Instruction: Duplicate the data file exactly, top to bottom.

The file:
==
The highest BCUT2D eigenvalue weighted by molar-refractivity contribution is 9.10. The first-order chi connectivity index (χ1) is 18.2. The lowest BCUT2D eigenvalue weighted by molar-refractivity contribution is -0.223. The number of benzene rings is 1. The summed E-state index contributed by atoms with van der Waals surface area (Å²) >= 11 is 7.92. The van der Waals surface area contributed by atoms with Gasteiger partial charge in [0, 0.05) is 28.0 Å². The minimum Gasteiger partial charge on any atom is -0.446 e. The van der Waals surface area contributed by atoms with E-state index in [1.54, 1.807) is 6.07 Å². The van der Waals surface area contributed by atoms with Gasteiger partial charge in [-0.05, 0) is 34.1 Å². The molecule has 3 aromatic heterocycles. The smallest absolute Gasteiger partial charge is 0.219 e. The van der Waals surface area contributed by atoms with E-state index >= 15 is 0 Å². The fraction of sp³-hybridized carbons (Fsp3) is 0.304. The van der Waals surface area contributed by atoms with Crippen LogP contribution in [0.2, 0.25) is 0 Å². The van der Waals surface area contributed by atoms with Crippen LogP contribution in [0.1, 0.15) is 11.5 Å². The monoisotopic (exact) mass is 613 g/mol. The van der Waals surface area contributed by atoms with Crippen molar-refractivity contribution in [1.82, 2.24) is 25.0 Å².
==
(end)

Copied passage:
The highest BCUT2D eigenvalue weighted by molar-refractivity contribution is 9.10. The first-order chi connectivity index (χ1) is 18.2. The lowest BCUT2D eigenvalue weighted by molar-refractivity contribution is -0.223. The number of benzene rings is 1. The summed E-state index contributed by atoms with van der Waals surface area (Å²) >= 11 is 7.92. The van der Waals surface area contributed by atoms with Gasteiger partial charge in [0, 0.05) is 28.0 Å². The minimum Gasteiger partial charge on any atom is -0.446 e. The van der Waals surface area contributed by atoms with E-state index in [1.54, 1.807) is 6.07 Å². The van der Waals surface area contributed by atoms with Gasteiger partial charge in [-0.05, 0) is 34.1 Å². The molecule has 3 aromatic heterocycles. The smallest absolute Gasteiger partial charge is 0.219 e. The van der Waals surface area contributed by atoms with E-state index >= 15 is 0 Å². The fraction of sp³-hybridized carbons (Fsp3) is 0.304. The van der Waals surface area contributed by atoms with Crippen LogP contribution in [0.2, 0.25) is 0 Å². The van der Waals surface area contributed by atoms with Crippen LogP contribution in [0.1, 0.15) is 11.5 Å². The monoisotopic (exact) mass is 613 g/mol. The van der Waals surface area contributed by atoms with Crippen molar-refractivity contribution in [1.82, 2.24) is 25.0 Å².